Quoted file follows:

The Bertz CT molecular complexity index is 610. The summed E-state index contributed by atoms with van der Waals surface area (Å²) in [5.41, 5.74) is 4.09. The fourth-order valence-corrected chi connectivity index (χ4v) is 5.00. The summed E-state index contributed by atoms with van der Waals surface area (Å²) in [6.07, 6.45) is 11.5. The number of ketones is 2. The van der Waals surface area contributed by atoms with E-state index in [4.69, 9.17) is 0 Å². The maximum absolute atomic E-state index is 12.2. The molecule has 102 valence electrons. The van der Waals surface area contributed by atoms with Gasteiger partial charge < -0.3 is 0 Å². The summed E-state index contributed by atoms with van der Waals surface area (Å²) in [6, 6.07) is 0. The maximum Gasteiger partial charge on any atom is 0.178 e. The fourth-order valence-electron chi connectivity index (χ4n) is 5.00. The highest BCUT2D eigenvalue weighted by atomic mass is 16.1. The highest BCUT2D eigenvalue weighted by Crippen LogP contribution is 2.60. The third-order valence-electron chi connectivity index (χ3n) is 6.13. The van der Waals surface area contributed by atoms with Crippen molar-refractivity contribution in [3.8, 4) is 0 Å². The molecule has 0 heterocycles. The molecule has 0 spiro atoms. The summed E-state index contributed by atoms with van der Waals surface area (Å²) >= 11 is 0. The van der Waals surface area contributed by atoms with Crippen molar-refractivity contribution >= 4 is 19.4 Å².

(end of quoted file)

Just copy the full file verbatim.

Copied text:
The Bertz CT molecular complexity index is 610. The summed E-state index contributed by atoms with van der Waals surface area (Å²) in [5.41, 5.74) is 4.09. The fourth-order valence-corrected chi connectivity index (χ4v) is 5.00. The summed E-state index contributed by atoms with van der Waals surface area (Å²) in [6.07, 6.45) is 11.5. The number of ketones is 2. The van der Waals surface area contributed by atoms with E-state index in [4.69, 9.17) is 0 Å². The maximum absolute atomic E-state index is 12.2. The molecule has 102 valence electrons. The van der Waals surface area contributed by atoms with Gasteiger partial charge < -0.3 is 0 Å². The summed E-state index contributed by atoms with van der Waals surface area (Å²) in [6, 6.07) is 0. The maximum Gasteiger partial charge on any atom is 0.178 e. The fourth-order valence-electron chi connectivity index (χ4n) is 5.00. The highest BCUT2D eigenvalue weighted by atomic mass is 16.1. The highest BCUT2D eigenvalue weighted by Crippen LogP contribution is 2.60. The third-order valence-electron chi connectivity index (χ3n) is 6.13. The van der Waals surface area contributed by atoms with Crippen molar-refractivity contribution in [3.8, 4) is 0 Å². The molecule has 0 heterocycles. The molecule has 0 spiro atoms. The summed E-state index contributed by atoms with van der Waals surface area (Å²) >= 11 is 0. The van der Waals surface area contributed by atoms with Crippen molar-refractivity contribution >= 4 is 19.4 Å².